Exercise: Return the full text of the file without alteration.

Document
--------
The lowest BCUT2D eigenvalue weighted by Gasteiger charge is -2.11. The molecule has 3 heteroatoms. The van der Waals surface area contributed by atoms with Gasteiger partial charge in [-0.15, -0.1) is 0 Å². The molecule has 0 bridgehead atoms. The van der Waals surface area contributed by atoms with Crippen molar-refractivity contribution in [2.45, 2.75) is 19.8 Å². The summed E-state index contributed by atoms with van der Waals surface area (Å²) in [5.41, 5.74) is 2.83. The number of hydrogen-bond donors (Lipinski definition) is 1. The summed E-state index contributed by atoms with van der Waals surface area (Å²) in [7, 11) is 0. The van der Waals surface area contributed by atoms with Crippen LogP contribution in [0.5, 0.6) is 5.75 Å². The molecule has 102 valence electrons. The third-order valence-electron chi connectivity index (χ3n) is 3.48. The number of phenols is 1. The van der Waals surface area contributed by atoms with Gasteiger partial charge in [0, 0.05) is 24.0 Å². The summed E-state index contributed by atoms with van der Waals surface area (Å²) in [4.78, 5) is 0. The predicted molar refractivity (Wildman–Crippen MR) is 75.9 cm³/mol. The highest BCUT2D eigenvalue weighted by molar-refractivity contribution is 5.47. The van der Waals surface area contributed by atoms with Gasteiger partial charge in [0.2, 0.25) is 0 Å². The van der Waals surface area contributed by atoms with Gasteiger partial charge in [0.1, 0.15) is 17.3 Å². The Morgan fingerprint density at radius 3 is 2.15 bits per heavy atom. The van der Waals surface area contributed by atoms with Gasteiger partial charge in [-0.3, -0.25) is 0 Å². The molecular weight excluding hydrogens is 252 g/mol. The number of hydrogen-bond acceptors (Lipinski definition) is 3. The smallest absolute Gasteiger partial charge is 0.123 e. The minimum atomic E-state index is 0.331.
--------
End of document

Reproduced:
The lowest BCUT2D eigenvalue weighted by Gasteiger charge is -2.11. The molecule has 3 heteroatoms. The van der Waals surface area contributed by atoms with Gasteiger partial charge in [-0.15, -0.1) is 0 Å². The molecule has 0 bridgehead atoms. The van der Waals surface area contributed by atoms with Crippen molar-refractivity contribution in [2.45, 2.75) is 19.8 Å². The summed E-state index contributed by atoms with van der Waals surface area (Å²) in [5.41, 5.74) is 2.83. The number of hydrogen-bond donors (Lipinski definition) is 1. The summed E-state index contributed by atoms with van der Waals surface area (Å²) in [7, 11) is 0. The van der Waals surface area contributed by atoms with Crippen LogP contribution in [0.5, 0.6) is 5.75 Å². The molecule has 102 valence electrons. The third-order valence-electron chi connectivity index (χ3n) is 3.48. The number of phenols is 1. The van der Waals surface area contributed by atoms with Gasteiger partial charge in [0, 0.05) is 24.0 Å². The summed E-state index contributed by atoms with van der Waals surface area (Å²) in [4.78, 5) is 0. The predicted molar refractivity (Wildman–Crippen MR) is 75.9 cm³/mol. The highest BCUT2D eigenvalue weighted by molar-refractivity contribution is 5.47. The van der Waals surface area contributed by atoms with Gasteiger partial charge in [0.2, 0.25) is 0 Å². The van der Waals surface area contributed by atoms with Gasteiger partial charge in [0.1, 0.15) is 17.3 Å². The Morgan fingerprint density at radius 3 is 2.15 bits per heavy atom. The van der Waals surface area contributed by atoms with Gasteiger partial charge in [-0.3, -0.25) is 0 Å². The molecular weight excluding hydrogens is 252 g/mol. The number of hydrogen-bond acceptors (Lipinski definition) is 3. The smallest absolute Gasteiger partial charge is 0.123 e. The minimum atomic E-state index is 0.331.